A furry vehicle meows, purrs, snoozes, and claws on objects...
Stray In a nutshell:
The innocent, pure, adorable, soft, and untamed orange cat founds itself in a devastating, hideous, and vicious city that is all decayed, murked, and surrounded by elements that appear to be relics of a once-human population.
You play the cats character trying to return home and as you exert effort, you team up with a small drone, B-12, that connects to a harness and emerges helpful for you to hack terminals, act as a translator between the city’s robotic inhabitants, and unravel the challenges through a city sealed off from the world, efforting every inch and step to make it to the outside world to where we have come from.
|Release date||July 19, 2022, 1AM PT / 4AM ET / 9AM BST|
|Available On||PlayStation 5 (PS5), PlayStation 4 (PS4), Windows PC|
|Game’s goal||Get back to the surface, where it belonged|
|Time to finish||5-10 hours|
Stray meaning: In literal terms, stray means to move aimlessly from a group or from the right course or place. However, in this connotation, a cat which is a stray animal finds its way through deserted streets and avoids the dangers as it travels through the mysterious ruins.
Here’s the release time for each region:
- UK: 5 pm (BST)
- Europe: 6 pm (CET)
- US East-Coast: 12 pm (EST)
- US West-Coast: 9 am (PST)
Stray Steam. Is Stray Free On Steam?
Annapurna Interactive’s feline adventure game titled, Stray, comes to PlayStation 4, PlayStation 5, and Steam at the beginning of the week. PC users have to pre-order the Stray game via Steam to play the title.
The stray game will be available on PS Plus Extra and Premium at launch. Stray will be free for PS Plus Premium subscribers. If you are not a member of PlayStation Plus Extra or Premium, you can pre-order Stray via the official PlayStation Store Page.
The question that “Is Stray going to be free on Steam” has certainly a NO answer. However, there is currently a discount for the Stray game on Steam which brings the price down to $11.99 from the original price of $29.99 USD.
By no means is Stray launching as a free game overall.
A Lost Adventurer Which Is Just One Foot Off The Ground Is Trying To Get Home
A cats narrative
I was not left unnoticed. I was a tiny orange guy who lived with a family of cats in full green and sunlit ruins. Life was good–playing, sleeping, and exploring.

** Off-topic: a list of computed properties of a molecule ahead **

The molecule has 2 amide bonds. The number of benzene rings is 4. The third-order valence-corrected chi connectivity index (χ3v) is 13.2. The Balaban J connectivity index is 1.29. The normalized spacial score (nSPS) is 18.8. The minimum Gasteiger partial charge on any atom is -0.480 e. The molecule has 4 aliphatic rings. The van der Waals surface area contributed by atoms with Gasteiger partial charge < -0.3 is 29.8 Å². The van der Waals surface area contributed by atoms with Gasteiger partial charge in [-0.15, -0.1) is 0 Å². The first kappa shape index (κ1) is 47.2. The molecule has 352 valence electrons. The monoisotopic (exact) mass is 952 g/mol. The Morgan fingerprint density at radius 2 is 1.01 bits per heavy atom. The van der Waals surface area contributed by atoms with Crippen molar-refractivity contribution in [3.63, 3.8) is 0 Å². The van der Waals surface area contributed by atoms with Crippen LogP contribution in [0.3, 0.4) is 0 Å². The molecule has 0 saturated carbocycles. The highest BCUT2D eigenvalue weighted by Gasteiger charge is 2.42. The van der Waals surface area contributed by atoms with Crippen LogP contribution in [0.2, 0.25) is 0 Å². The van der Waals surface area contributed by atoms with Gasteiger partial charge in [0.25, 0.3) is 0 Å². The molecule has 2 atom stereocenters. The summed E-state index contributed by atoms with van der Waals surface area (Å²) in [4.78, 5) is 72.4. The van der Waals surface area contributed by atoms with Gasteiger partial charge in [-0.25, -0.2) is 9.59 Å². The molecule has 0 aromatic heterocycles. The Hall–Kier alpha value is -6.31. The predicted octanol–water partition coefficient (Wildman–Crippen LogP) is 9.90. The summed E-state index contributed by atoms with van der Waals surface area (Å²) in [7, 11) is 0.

I am not a magic cat, not a mutated sci-fi cat, not a super athletic cat–just a normal, cute critter displaying some sort of intelligent awareness like you cats do.
But, I became the victim. My peaceful existence shattered. I wanted to enjoy more of myself in a world of my own. It did not happen–(sad meoww) unfortunately.
I missed a routine jump off a pipe…and found myself plummeting into the sewers of a dilapidated cybercity. My loved ones watched helplessly as I vanished into the darkness.
And, here my journey starts which I never wanted…
I see no grass, no lights, nothing. I’m all alone in these devastating garbage-strewn bowels of a long-forgotten city where I have no clue about the rusty pipes, iron roofs, filthy streets, neon signage, robotic denizens, or a mysterious swarm of bug-like monsters that munches on fricking everything.
Much of my time initially is wasted just running around a very vertical city doing silly cat things like scratching and clawing on furniture, knocking things off tables, snoozing in a comfy corner, curling up into a ball, jumping and climbing over every tangible, tactile surface.
I could parkour across the city that was heavily pampered with neon signs, towering apartment buildings crumbling in despair, cramped alleyways, jumping from one unit to another unit by pushing planks to create walkways, and rolling into barrels to use them as a step.
I tried to talk to as many robots as I could. I loved seeing what their computer screen faces would display if I meowed excitedly around their spindly metal legs. So much so, that the robots who have lived in the city for untold decades feel compelled to pet me.
I see a puzzle-solving sequence when I advance through the city. The robots I talk to are unorthodoxly impressive. The emoji-screen faces look a little disturbing at first, but they are some impressive creepy robots with warm bellies that I can use as one of my cozy spots to sleep. When I rub against their legs, their little face-screen blip out hearts in response. An angry face would flash if I caused any mischief to them.